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Blames state funding for shcool woes

September 13, 2019
Toledo Chronicle, Tama News-Herald

Letter to the Editor:

When Adam Todd complains about property taxes, he will find several sympathetic ears - including mine. I'm sure there are people who are delighted to pay them, but I just don't know any.

However, my concern is that I wish people - all of us who feel as he does would consider and act on what could alleviate at least part of the problem, but for some reason we never do. I don't know why. We need to become concerned enough that we work for change.

The particular part of the problem I am referring to is Iowa's state legislature's funding of local education. We pay the state our income taxes. And some of that~tax money comes back to us locally. But in the last 5 years, the state has skimped on money that should come back to our local schools. Four out of those five years, the state didn't return to local schools even enough money to keep up with inflation. This means that each year schools fall farther and farther behind in the money they need to even operate their day to day business. I hadn't noticed that textbooks, the Alliant bill, and the cost of a school bus have gone down in order to compensate for this lost funding. Schools' expenses continue to increase while their state funding decreases.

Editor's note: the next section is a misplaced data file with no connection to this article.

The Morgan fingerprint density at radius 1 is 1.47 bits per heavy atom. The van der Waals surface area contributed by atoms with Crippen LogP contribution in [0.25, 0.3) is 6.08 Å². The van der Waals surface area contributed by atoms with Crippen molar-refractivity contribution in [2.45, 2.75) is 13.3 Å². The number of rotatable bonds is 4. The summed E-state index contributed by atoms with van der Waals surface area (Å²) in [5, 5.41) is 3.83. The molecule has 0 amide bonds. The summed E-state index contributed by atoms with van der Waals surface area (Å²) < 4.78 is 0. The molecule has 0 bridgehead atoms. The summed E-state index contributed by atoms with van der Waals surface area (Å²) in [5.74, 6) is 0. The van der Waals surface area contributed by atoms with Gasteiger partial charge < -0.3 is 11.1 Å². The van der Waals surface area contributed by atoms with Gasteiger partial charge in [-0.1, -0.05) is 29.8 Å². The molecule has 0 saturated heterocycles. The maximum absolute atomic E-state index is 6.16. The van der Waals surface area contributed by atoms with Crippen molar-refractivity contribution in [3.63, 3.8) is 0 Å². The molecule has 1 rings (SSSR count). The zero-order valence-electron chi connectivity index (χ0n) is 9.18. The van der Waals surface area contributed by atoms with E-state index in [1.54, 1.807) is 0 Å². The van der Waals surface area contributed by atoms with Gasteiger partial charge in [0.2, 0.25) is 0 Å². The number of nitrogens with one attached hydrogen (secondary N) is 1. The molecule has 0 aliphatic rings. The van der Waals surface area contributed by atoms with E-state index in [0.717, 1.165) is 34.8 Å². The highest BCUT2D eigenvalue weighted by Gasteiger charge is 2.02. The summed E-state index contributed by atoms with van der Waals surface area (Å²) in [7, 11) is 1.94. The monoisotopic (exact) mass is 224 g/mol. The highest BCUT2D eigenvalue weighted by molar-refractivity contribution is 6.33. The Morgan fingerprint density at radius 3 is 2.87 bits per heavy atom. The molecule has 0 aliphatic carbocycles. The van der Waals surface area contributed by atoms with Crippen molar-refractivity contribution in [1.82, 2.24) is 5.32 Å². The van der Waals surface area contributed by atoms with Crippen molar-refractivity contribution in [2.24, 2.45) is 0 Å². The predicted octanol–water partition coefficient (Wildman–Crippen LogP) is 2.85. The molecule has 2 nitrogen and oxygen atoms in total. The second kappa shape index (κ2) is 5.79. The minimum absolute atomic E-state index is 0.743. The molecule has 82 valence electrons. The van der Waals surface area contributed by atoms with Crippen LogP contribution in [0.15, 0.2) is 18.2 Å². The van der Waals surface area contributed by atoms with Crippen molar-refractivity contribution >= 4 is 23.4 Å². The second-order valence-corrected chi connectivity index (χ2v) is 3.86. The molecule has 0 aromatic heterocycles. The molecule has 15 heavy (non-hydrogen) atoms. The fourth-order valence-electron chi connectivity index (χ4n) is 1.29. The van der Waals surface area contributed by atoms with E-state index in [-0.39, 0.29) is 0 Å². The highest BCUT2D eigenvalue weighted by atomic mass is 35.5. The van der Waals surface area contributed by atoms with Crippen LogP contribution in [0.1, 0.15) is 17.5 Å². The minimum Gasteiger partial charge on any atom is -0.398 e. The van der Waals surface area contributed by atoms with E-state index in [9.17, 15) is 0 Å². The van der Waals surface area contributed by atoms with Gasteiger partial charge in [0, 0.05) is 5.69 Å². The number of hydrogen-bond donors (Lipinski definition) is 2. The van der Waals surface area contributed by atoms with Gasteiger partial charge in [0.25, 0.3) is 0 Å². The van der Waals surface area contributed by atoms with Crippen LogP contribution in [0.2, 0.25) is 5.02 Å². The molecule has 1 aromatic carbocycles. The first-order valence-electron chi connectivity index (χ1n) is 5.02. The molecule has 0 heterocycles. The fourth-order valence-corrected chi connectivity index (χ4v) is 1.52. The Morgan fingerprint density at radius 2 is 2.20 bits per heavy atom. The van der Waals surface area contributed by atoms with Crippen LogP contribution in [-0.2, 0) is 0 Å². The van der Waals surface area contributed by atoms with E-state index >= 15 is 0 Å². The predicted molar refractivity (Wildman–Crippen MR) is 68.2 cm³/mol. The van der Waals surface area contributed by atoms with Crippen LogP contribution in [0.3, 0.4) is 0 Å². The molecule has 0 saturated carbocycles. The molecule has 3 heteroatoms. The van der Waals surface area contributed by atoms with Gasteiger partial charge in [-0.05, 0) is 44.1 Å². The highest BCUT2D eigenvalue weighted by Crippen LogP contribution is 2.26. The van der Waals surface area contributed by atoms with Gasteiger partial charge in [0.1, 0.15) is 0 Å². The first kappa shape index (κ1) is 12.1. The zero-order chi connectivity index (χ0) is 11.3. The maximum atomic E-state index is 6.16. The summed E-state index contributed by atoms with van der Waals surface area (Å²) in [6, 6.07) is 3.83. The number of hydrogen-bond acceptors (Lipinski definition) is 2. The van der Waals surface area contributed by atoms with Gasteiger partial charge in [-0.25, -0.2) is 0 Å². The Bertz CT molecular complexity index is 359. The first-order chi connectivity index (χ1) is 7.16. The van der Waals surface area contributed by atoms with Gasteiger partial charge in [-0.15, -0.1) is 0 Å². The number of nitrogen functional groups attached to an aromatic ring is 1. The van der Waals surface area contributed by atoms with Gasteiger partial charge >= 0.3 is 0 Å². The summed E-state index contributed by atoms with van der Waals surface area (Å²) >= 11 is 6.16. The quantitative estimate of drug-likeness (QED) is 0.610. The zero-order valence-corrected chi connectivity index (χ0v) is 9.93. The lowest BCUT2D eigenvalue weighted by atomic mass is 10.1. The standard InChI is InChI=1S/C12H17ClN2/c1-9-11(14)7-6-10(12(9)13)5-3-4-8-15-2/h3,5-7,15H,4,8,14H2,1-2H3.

It is upsetting when we remember that the state recently paid Apple $200,000,000 to provide our state with 50 jobs. That would be 4,000,000 per job. That's a, lot of textbooks and school busses.

So what has happened is that since Alliant and textbook publishers and other providers have not agreed to charge less, the schools have had to find money elsewhere. A source of money to compensate for the state's shorting of funds is property taxes. If we would like to get some property tax relief, it could happen if the state would return more of our tax money to meet local needs. Rather than our having to increase taxes to compensate for shortages. the state needs to change its allocation of our money giving more to local schools and communities.

The good news is that things do not have to stay this way. Taxpayers can communicate with their respective legislators to demand that more of our tax money comes back to our communities. Then taxpayers can follow up to see if their legislators represent and act on their wishes. If taxpayers are not satisfied with the result, they have the ballot box.

Currently, underfunding schools has resulted in the creeping up of class size, and this is a death knell to quality education - another important reason to become involved. We certainly have the right to complain about property taxes, but we need to turn those complaints into action to effect change. This is one action that would not require our paying more in taxes but would result in giving schools the funds they need.

Anne Michael

Tama

 
 
 

 

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